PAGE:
Latvia's pro-Russian party Harmony, regularly the biggest party but never in government, looks set to top polls again in Saturday's general election, but pro-Europe parties registered strong gains, an exit poll suggested. And the New Conservative Party is running on a strong anti-corruption platform but has struggled to gain voter support.
After casting his ballot, President Raimonds Vejonis from the Green Party called on fellow Latvians to come to the polls, pointing to the Brexit vote as an example of what might happen if they didn't. "We have to be ready to do it and it is very realistic", he said.
A pro-Russia party is poised to evict Latvia's western-friendly government and take power in the North Atlantic Treaty Organisation member state.
Harmony is popular with Latvia's ethnic Russian minority which makes up about a quarter of the country's 1.9-million population.
But this time could be different.
Latvia, like Lithuania and Estonia, neighbouring, was granted independence in 1918, after the fall of the empire of the czars.
But it was occupied by Nazi Germany during World War II, and then by the Soviet Union for almost half a century until 1991.
Una Bergmane, a teaching fellow in global history at the London School of Economics, said it is unlikely the party will be able to team up with Prime Minister Maris Kucinskis' Union of Greens and Farmers, which polls suggest could come second.
The ruling three-party government coalition fared poorly despite having improved the country's economy, which was hit hard by the 2008 financial crisis. Then the parliament will approve the new cabinet of ministers. "This is where the populism finds its niche", says the political scientist Filips Rajevskis.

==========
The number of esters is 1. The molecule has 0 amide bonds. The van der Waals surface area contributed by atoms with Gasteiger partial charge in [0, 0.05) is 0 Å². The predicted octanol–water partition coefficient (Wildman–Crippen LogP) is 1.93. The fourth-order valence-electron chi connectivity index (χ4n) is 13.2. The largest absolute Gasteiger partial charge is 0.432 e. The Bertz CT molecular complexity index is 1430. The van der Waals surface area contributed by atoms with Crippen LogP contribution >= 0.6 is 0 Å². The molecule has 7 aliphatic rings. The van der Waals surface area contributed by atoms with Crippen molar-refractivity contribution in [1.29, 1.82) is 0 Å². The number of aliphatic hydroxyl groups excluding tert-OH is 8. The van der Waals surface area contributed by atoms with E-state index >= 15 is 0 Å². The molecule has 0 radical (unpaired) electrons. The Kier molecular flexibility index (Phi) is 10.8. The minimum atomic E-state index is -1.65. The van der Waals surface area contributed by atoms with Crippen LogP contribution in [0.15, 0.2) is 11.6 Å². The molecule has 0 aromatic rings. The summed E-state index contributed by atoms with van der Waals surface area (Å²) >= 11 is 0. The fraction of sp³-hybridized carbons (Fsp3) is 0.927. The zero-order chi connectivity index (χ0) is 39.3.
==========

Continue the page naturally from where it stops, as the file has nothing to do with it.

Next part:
"Therefore there's the possibility of a Russia-oriented coalition after the election".
Voters are choosing from a field of more than 1,400 candidates and 16 parties Saturday to fill Latvia's 100-seat parliament, or Saeima.
The National Alliance is expected to win 13.
New Unity received 6.67 percent of the votes.
This potential partner, the party KPV LV, led by former actor Artuss Kaimins, would come second according to some polls that the credit of a dozen seats. "They can form a coalition among themselves", he told Reuters. Political analyst Marcis Bendiks said Harmony's campaign promise to cut defence spending to one percent of GDP went against North Atlantic Treaty Organisation agreements.
Dissatisfaction with Latvian politicians, widely seen as corrupt and inefficient, has seen the parties in Prime Minister Maris Kucinskis' coalition lose voters to KPV LV, a party that has promised a fresh and more efficient government.